The state may soon have more than a million dollars to put toward any future litigation revolving around coal – an industry that is facing uphill battles nationally to stay alive.
The $1.2 million was originally set aside for previous litigation in 2021 regarding Washington blocking the export of Wyoming’s coal. The case was later denied by the U.S. Supreme Court, leaving Wyoming with the unspent money.
House Bill 69 (HB69) would allow the state to use the money in future lawsuits against any entity, including federal, state and local governments, that does anything to negatively affect Wyoming’s coal industry. A similar bill was brought to the legislature in 2022 but failed to make it to Gov. Gordon’s desk.
Randall Luthi, the governor’s energy advisor, said to the House Minerals, Business and Economic Development Committee that this bill is critical for keeping the coal industry alive in the state.
“We’re currently under a situation where many in the [Biden] administration believe that the best way to solve their climate issues – our climate issues – is to just end the use of coal,” Luthi said. “We do not believe that – Governor Gordon does not believe that.”
He pointed to the Environmental Protection Agency’s (EPA) ‘Good Neighbor Rule,’ which makes states responsible for pollution traveling downwind to other states. The agency plans to release stricter requirements this year, likely affecting Wyoming.
“Air pollution doesn’t stop at the state line,” EPA Administrator Michael Regan said in a press release. “This step will help our state partners meet air quality health standards, saving lives and improving public health in smog-affected communities across the United States.”
Luthi said Wyoming plans to challenge these stricter rules in court, and money from HB69 could help.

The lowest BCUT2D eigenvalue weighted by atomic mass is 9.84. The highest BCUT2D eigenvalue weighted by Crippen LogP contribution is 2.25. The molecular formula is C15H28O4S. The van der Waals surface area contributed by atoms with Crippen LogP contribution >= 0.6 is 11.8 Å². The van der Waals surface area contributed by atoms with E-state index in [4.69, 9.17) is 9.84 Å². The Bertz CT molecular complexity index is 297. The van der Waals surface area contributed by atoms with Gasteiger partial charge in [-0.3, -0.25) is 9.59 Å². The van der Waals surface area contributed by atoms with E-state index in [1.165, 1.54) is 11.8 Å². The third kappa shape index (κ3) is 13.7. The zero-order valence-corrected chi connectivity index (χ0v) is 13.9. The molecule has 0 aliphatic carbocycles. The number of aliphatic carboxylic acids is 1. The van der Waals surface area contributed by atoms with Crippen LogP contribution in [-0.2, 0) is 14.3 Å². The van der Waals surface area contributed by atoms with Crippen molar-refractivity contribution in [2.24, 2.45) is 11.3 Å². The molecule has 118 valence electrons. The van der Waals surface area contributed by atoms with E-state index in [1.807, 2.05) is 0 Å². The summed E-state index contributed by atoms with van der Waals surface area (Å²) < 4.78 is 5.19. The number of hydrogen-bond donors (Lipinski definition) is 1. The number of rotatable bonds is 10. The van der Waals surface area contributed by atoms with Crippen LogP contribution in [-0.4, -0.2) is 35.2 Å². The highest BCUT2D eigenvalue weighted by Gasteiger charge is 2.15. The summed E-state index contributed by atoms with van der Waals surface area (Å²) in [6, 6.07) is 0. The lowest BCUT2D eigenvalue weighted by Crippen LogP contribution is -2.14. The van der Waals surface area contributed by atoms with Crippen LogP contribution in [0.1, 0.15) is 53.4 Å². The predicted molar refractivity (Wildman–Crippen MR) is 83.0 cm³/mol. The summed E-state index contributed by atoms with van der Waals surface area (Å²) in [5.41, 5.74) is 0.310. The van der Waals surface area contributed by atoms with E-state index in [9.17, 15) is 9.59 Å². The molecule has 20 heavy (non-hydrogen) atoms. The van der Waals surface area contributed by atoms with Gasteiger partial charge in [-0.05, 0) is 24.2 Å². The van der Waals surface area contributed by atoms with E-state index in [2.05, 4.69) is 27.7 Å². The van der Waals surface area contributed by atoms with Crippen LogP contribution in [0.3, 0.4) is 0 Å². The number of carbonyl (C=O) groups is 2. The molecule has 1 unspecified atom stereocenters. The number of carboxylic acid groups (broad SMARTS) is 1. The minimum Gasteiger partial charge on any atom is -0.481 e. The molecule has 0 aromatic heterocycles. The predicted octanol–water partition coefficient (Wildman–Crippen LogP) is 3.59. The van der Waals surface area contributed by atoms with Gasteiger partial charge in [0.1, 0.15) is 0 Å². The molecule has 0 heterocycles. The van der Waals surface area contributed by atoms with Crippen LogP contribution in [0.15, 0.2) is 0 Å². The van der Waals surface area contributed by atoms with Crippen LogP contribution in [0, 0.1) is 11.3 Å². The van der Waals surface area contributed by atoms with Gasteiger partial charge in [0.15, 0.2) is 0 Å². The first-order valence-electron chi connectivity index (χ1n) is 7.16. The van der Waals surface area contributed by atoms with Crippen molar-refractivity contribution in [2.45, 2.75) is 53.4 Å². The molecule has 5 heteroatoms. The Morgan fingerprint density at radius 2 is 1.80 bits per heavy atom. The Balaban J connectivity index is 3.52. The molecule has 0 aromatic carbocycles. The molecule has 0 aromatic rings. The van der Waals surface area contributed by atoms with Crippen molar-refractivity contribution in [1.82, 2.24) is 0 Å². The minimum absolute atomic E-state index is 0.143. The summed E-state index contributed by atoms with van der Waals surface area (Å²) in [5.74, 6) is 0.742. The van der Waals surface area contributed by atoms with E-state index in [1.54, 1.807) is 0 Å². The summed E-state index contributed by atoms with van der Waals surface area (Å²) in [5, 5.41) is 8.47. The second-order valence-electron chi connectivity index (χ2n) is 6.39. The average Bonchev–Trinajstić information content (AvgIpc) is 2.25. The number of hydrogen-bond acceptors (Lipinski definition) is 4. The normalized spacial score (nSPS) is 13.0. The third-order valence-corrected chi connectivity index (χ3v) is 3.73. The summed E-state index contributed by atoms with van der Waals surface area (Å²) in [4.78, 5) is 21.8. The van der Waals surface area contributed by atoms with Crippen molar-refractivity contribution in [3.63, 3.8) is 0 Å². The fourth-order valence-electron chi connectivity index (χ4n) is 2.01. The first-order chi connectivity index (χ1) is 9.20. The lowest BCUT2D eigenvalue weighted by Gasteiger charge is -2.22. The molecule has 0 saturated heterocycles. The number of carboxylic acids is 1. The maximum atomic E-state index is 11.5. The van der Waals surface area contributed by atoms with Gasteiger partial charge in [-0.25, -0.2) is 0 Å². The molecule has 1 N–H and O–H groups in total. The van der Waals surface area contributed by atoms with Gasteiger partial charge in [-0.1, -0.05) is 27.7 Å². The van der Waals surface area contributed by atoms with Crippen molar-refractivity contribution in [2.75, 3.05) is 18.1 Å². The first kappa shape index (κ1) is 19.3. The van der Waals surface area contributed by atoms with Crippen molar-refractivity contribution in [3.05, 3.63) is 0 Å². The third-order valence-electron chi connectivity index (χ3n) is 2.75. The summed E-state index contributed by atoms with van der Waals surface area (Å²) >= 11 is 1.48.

“We frankly believe that that rule is neither – neither good, nor is it a good neighbor,” he said. “And therefore we’re very interested that when the time is right, and should it be necessary, that we have more than enough resources to challenge this in court.”
However, scientists say greenhouse gas emissions need to be significantly cut in order to avoid the worst effects of climate change. In the U.S. electric power was the largest contributor to greenhouse gas emissions in 2020, with coal being the most carbon-intensive of the electricity sources.
That being said, many utility providers in the U.S. are starting to move away from coal. PacifiCorp, known as Rocky Mountain Power in Wyoming, released an ‘integrated resource plan’ in 2021 that has the company moving away from coal power and incorporating more natural gas, solar, wind and nuclear.
Luthi did acknowledge that climate change is impending, but he said coal can still exist with the incorporation of carbon capture and storage. Some believe this technology will negate coal’s effects on climate change.
Luthi said having the funds to litigate coal plant closures would allow Wyoming to further test the technology.
“For every month, for every year, that we can prolong the use of coal in some of these other power plants, that it makes it even more possible for this technology to become more accepted, more tested, and more economical,” Luthi said.
However, there are already plans or considerations set in place to partially or fully close four coal-fired plants in the state by 2027. In the last 13 years, coal production in the state also fell by about half.
Coal did receive an international boost in 2022 following high natural gas prices resulting from the pandemic and Russia’s invasion of Ukraine creating energy uncertainties in Europe. But, the U.S. Energy Information Administration anticipates the demand to fall back down again in 2023.
Travis Deti, the executive director of the Wyoming Mining Association, disagreed.
“Wyoming coal is not collapsing, the demand is there,” he said. “And it’s going to remain there.”
Deti said the money from HB69 could also be used to litigate those blocking the export of Wyoming coal.
However, Shannon Anderson, staff attorney with the Powder River Basin Resource Council, pointed out that the language of the bill is too broad. She said lawmakers should choose a specific lawsuit or rule to challenge.
“This is a much broader directive and gives the governor kind of the authority to initiate things, and then he’s reporting back,” Anderson said, “versus again, the legislature sort of saying, ‘This is what we want you to spend the money on.’”
The bill was unanimously passed out of committee and was passed on second reading on the House floor. It will now be read for a third time in the House, and if passed, will go to the Senate.
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